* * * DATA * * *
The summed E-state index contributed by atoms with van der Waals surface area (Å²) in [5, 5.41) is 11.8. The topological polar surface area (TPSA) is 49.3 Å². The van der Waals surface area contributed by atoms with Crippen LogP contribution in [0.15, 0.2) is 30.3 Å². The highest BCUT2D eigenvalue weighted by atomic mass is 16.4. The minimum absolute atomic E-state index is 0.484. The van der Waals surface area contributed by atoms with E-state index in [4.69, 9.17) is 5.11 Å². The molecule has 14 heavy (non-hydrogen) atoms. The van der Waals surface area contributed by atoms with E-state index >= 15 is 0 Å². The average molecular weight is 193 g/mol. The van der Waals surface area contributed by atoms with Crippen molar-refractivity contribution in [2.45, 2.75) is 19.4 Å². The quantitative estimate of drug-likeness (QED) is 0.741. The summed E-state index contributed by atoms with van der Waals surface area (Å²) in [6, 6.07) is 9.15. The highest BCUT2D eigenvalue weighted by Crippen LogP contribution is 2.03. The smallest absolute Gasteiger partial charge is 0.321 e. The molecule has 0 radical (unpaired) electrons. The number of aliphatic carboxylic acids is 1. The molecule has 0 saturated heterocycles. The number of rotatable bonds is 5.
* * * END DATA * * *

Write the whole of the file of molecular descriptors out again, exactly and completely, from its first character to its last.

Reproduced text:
The summed E-state index contributed by atoms with van der Waals surface area (Å²) in [5, 5.41) is 11.8. The topological polar surface area (TPSA) is 49.3 Å². The van der Waals surface area contributed by atoms with Crippen LogP contribution in [0.15, 0.2) is 30.3 Å². The highest BCUT2D eigenvalue weighted by atomic mass is 16.4. The minimum absolute atomic E-state index is 0.484. The van der Waals surface area contributed by atoms with E-state index in [4.69, 9.17) is 5.11 Å². The molecule has 14 heavy (non-hydrogen) atoms. The van der Waals surface area contributed by atoms with E-state index >= 15 is 0 Å². The average molecular weight is 193 g/mol. The van der Waals surface area contributed by atoms with Crippen molar-refractivity contribution in [2.45, 2.75) is 19.4 Å². The quantitative estimate of drug-likeness (QED) is 0.741. The summed E-state index contributed by atoms with van der Waals surface area (Å²) in [6, 6.07) is 9.15. The highest BCUT2D eigenvalue weighted by Crippen LogP contribution is 2.03. The smallest absolute Gasteiger partial charge is 0.321 e. The molecule has 0 radical (unpaired) electrons. The number of aliphatic carboxylic acids is 1. The molecule has 0 saturated heterocycles. The number of rotatable bonds is 5.